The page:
FIG. 1 shows a forward end of a down-the-hole hammer drill 1 that has a machine housing 2 that is principally circularly symmetrical or tube-formed, in which is mounted an impact mechanism 3 driven by pressurised fluid, which impact mechanism is arranged to give impacts onto a drill bit 5 fixed mounted in a chuck 4 in a manner that allows reciprocating motion. The machine housing 2 has a central supply line 6 for driving liquid (water) and channels in the drill bit 5 (not shown in the drawing) through which channels used driving liquid can flow out, and through the influence of this drill cuttings generated during the drilling are driven backwards along the outer surface of the machine housing. This type of down-the-hole hammer drill has long been known and can be constituted by, for example, the type that is described in EP 0394255. Even if the present embodiment will be described based on a liquid-driven impact hammer, it should be realised that the arrangement according to the invention is not limited to use with hammers of this type, but can be arranged for an impact hammer that is driven by any suitable pressurised medium at all, such as air.

At the forward end of the down-the-hole hammer drill 1, which is the end that originates at the centre of the down-the-hole hammer drill and terminates next to the drill bit 5, a sideways-facing grouting nozzle 7 is arranged for leading out a grouting mixture that consists of a cement solution. Furthermore, as an integral part of the wall 8 of the machine housing 2 is arranged a rinsing channel, generally indicated by the reference number 9, for leading the grouting mixture through the machine housing and onwards to the grouting nozzle 7 in the forward end of the down-the-hole hammer drill. The said rinsing channel 9 extends along the longitudinal direction of the drill hammer 1 and ensures that the grouting nozzle 7 can be placed into and removed from fluid-transfer connection with equipment, not shown in the drawings and otherwise well-known, for the supply of a pressurised grouting mixture. The grouting mixture is led down from ground level at a relatively high pressure through a drill string that consists of joined drill pipes to the grouting nozzle 7 of the down-the-hole hammer drill 1 that is attached at the forward end of the drill string. The down-the-hole hammer drill 1 is provided with a grouting nozzle 7, and this means that there is no need for a special monitor unit on the drill string.

The pressure of the grouting mixture is normally of the magnitude between one and a few tens of megapascals (Mpa), whereby the cross-sectional area of the rinsing channel 9 arranged in the machine housing 2 must be sufficiently large to avoid flow losses that are too great. Therefore, it is appropriate that the cross-sectional area of the rinsing channel 9 amount to a value of at least between 60 mm2 and 160 mm2. In contrast to this, the opening of the grouting nozzle 7 must be so small that a sufficient speed of the outwardly flowing grouting mixture is obtained. It is normal that the diameter of the outlet is between 2 and 5 mm, whereby the outlet speed from the nozzle normally amounts to between 100 and a few hundred metres per second (m/s) in a direction radially outwards from the machine housing. In order to be able to vary the outlet area of the outlet nozzle, it is appropriate that the grouting nozzles be arranged as nozzles that can be exchanged designed to be screwed into threaded holes in the wall 8 of the machine housing 2 (such threaded holes are not shown in the drawings). The overall goal is to make it possible to form a pillar or a column in the hole, the radius of which can be varied in the interval from around 10 cm up to approximately 1 metre (m) during the jet grouting process. It is normal that the column is between 0.4 and 1.2 metres in diameter.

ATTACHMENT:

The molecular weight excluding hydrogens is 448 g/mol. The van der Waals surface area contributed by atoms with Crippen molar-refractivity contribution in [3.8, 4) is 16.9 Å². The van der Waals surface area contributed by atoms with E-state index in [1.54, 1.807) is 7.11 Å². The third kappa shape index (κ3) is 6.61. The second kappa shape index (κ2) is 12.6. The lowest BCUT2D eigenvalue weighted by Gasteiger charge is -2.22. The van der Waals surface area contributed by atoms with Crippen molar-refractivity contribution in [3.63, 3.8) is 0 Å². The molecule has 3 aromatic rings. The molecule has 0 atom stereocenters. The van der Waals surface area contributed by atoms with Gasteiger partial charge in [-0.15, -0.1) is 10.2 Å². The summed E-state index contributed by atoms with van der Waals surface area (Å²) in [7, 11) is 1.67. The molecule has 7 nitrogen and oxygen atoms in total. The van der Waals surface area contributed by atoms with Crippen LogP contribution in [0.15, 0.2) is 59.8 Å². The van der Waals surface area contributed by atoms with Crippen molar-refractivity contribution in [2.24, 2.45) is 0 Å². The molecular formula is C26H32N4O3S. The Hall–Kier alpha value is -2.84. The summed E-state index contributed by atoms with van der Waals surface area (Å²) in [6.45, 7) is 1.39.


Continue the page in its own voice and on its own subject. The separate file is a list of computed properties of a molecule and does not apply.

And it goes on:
The rinsing channel 9 is shown in more detail in FIGS. 2 and 3. In order for the rinsing channel 9 that is integral in the wall 8 of the machine tube [sic, should be “housing”] 2 to offer the required cross-sectional area, the rinsing channel is designed as a number of subchannels 9′, evenly distributed around the circumference of the machine tube [sic, again] 2 and extending, similar to the drilling operation, in the axial direction of the hammer. The machine housing 2 of the down-the-hole hammer drill 1 in the present embodiment is provided with a rinsing channel 9 that consists of six such subchannels 9′. Each one of the said subchannels 9′ is designed as a longitudinal depression in the form of a track that has been formed, by a processing that removes shavings, in at least one of the opposing surfaces of two pipes 10, 11, one of which is positioned inside of the other. The pipes, one of which is positioned inside of the other, are joined by a suitable method, such as by welding at the ends or by shrink-fitting of the outer tube 10 onto the inner tube 11. The subchannels 9′ transition into a ring-shaped compartment 12, formed as a surrounding radially track-shaped depression formed, by a process that removes shavings, in the inner wall of the outer tube 10, with which ring-shaped compartment 12 the grouting nozzle 7 communicates in such a manner that the grouting mixture is emitted directly from the said compartment. Due to the fact that the grouting mixture is collected from the subchannels 9′ in the common compartment 12, an even distribution of pressure is achieved and in this way also an even flow radially outwards from the down-the-hole hammer drill 1.

The present invention is not limited to what has been described above and shown in the drawings: it can be changed and modified in several different ways within the scope of the innovative concept defined by the attached patent claims.